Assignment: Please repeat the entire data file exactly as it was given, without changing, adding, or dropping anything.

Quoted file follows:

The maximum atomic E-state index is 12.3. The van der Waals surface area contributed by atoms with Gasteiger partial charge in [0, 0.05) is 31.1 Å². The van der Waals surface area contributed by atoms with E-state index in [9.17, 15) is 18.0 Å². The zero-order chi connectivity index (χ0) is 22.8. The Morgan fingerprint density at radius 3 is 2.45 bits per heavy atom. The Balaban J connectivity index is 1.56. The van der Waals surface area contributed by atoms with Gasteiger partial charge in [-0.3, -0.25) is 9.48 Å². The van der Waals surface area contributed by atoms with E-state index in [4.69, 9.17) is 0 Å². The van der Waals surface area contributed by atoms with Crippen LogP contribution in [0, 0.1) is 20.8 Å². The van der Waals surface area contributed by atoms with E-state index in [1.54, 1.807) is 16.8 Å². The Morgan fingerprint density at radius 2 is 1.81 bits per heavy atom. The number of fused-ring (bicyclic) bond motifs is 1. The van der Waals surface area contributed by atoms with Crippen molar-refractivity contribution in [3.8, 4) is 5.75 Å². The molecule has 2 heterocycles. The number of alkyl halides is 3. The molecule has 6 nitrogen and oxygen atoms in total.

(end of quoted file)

The maximum atomic E-state index is 12.3. The van der Waals surface area contributed by atoms with Gasteiger partial charge in [0, 0.05) is 31.1 Å². The van der Waals surface area contributed by atoms with E-state index in [9.17, 15) is 18.0 Å². The zero-order chi connectivity index (χ0) is 22.8. The Morgan fingerprint density at radius 3 is 2.45 bits per heavy atom. The Balaban J connectivity index is 1.56. The van der Waals surface area contributed by atoms with Gasteiger partial charge in [-0.3, -0.25) is 9.48 Å². The van der Waals surface area contributed by atoms with E-state index in [4.69, 9.17) is 0 Å². The van der Waals surface area contributed by atoms with Crippen LogP contribution in [0, 0.1) is 20.8 Å². The van der Waals surface area contributed by atoms with E-state index in [1.54, 1.807) is 16.8 Å². The Morgan fingerprint density at radius 2 is 1.81 bits per heavy atom. The number of fused-ring (bicyclic) bond motifs is 1. The van der Waals surface area contributed by atoms with Crippen molar-refractivity contribution in [3.8, 4) is 5.75 Å². The molecule has 2 heterocycles. The number of alkyl halides is 3. The molecule has 6 nitrogen and oxygen atoms in total.